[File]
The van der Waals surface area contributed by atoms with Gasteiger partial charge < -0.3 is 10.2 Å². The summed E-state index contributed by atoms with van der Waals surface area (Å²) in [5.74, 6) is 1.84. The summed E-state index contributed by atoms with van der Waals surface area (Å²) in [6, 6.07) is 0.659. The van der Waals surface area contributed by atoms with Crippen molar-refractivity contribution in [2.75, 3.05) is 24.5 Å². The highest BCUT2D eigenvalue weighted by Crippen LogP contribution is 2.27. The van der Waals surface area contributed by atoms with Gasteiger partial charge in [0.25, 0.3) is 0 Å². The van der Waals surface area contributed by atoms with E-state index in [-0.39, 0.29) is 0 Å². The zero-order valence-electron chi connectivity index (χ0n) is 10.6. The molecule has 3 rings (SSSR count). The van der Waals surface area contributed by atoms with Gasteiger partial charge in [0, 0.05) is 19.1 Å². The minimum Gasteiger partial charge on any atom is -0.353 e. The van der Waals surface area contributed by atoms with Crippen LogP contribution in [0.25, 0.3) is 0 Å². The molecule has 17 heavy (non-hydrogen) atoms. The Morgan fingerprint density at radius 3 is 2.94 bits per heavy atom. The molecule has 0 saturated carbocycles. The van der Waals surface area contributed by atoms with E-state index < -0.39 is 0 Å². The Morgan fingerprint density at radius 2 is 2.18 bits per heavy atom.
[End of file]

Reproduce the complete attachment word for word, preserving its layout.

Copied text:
The van der Waals surface area contributed by atoms with Gasteiger partial charge < -0.3 is 10.2 Å². The summed E-state index contributed by atoms with van der Waals surface area (Å²) in [5.74, 6) is 1.84. The summed E-state index contributed by atoms with van der Waals surface area (Å²) in [6, 6.07) is 0.659. The van der Waals surface area contributed by atoms with Crippen molar-refractivity contribution in [2.75, 3.05) is 24.5 Å². The highest BCUT2D eigenvalue weighted by Crippen LogP contribution is 2.27. The van der Waals surface area contributed by atoms with Gasteiger partial charge in [0.25, 0.3) is 0 Å². The van der Waals surface area contributed by atoms with E-state index in [-0.39, 0.29) is 0 Å². The zero-order valence-electron chi connectivity index (χ0n) is 10.6. The molecule has 3 rings (SSSR count). The van der Waals surface area contributed by atoms with Gasteiger partial charge in [0, 0.05) is 19.1 Å². The minimum Gasteiger partial charge on any atom is -0.353 e. The van der Waals surface area contributed by atoms with Crippen LogP contribution in [0.25, 0.3) is 0 Å². The molecule has 17 heavy (non-hydrogen) atoms. The Morgan fingerprint density at radius 3 is 2.94 bits per heavy atom. The molecule has 0 saturated carbocycles. The van der Waals surface area contributed by atoms with E-state index < -0.39 is 0 Å². The Morgan fingerprint density at radius 2 is 2.18 bits per heavy atom.